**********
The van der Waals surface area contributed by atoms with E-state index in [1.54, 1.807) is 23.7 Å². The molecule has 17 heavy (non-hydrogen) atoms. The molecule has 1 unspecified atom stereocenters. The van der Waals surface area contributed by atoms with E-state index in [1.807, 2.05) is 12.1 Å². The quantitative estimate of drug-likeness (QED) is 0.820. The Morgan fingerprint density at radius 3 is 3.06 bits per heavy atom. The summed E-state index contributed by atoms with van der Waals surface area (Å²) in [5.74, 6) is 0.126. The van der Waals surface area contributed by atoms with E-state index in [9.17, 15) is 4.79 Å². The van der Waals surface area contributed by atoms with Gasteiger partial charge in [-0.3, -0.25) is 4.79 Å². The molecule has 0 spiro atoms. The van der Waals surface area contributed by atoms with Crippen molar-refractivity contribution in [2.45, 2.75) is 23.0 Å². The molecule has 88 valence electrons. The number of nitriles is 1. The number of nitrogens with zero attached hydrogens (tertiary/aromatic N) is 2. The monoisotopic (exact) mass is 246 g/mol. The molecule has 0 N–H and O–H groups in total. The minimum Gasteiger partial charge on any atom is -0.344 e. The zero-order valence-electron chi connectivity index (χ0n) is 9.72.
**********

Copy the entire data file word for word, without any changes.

The van der Waals surface area contributed by atoms with E-state index in [1.54, 1.807) is 23.7 Å². The molecule has 17 heavy (non-hydrogen) atoms. The molecule has 1 unspecified atom stereocenters. The van der Waals surface area contributed by atoms with E-state index in [1.807, 2.05) is 12.1 Å². The quantitative estimate of drug-likeness (QED) is 0.820. The Morgan fingerprint density at radius 3 is 3.06 bits per heavy atom. The summed E-state index contributed by atoms with van der Waals surface area (Å²) in [5.74, 6) is 0.126. The van der Waals surface area contributed by atoms with E-state index in [9.17, 15) is 4.79 Å². The van der Waals surface area contributed by atoms with Gasteiger partial charge in [-0.3, -0.25) is 4.79 Å². The molecule has 0 spiro atoms. The van der Waals surface area contributed by atoms with Crippen molar-refractivity contribution in [2.45, 2.75) is 23.0 Å². The molecule has 88 valence electrons. The number of nitriles is 1. The number of nitrogens with zero attached hydrogens (tertiary/aromatic N) is 2. The monoisotopic (exact) mass is 246 g/mol. The molecule has 0 N–H and O–H groups in total. The minimum Gasteiger partial charge on any atom is -0.344 e. The zero-order valence-electron chi connectivity index (χ0n) is 9.72.